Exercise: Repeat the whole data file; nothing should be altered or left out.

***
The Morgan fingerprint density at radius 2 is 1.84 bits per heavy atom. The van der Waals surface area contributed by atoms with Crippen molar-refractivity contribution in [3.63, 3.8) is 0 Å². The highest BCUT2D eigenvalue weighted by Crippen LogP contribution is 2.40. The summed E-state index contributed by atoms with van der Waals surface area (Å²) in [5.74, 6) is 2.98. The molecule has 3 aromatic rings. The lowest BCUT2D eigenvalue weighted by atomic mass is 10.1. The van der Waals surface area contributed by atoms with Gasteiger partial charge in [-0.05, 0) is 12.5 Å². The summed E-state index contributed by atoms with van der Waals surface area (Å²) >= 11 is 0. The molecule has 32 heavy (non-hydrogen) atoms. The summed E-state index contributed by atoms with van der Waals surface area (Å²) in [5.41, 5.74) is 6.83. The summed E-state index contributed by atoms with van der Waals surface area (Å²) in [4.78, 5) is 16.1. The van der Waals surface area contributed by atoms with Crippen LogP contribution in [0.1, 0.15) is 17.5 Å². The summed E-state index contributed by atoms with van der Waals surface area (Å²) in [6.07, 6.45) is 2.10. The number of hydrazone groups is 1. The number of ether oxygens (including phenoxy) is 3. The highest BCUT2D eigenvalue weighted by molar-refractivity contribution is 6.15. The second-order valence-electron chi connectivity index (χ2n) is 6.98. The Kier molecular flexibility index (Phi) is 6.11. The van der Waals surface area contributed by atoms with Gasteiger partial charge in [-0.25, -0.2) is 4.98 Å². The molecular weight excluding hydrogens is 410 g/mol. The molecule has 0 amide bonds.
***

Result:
The Morgan fingerprint density at radius 2 is 1.84 bits per heavy atom. The van der Waals surface area contributed by atoms with Crippen molar-refractivity contribution in [3.63, 3.8) is 0 Å². The highest BCUT2D eigenvalue weighted by Crippen LogP contribution is 2.40. The summed E-state index contributed by atoms with van der Waals surface area (Å²) in [5.74, 6) is 2.98. The molecule has 3 aromatic rings. The lowest BCUT2D eigenvalue weighted by atomic mass is 10.1. The van der Waals surface area contributed by atoms with Gasteiger partial charge in [-0.05, 0) is 12.5 Å². The summed E-state index contributed by atoms with van der Waals surface area (Å²) >= 11 is 0. The molecule has 32 heavy (non-hydrogen) atoms. The summed E-state index contributed by atoms with van der Waals surface area (Å²) in [5.41, 5.74) is 6.83. The summed E-state index contributed by atoms with van der Waals surface area (Å²) in [4.78, 5) is 16.1. The van der Waals surface area contributed by atoms with Crippen LogP contribution in [0.1, 0.15) is 17.5 Å². The summed E-state index contributed by atoms with van der Waals surface area (Å²) in [6.07, 6.45) is 2.10. The number of hydrazone groups is 1. The number of ether oxygens (including phenoxy) is 3. The highest BCUT2D eigenvalue weighted by molar-refractivity contribution is 6.15. The second-order valence-electron chi connectivity index (χ2n) is 6.98. The Kier molecular flexibility index (Phi) is 6.11. The van der Waals surface area contributed by atoms with Gasteiger partial charge in [-0.25, -0.2) is 4.98 Å². The molecular weight excluding hydrogens is 410 g/mol. The molecule has 0 amide bonds.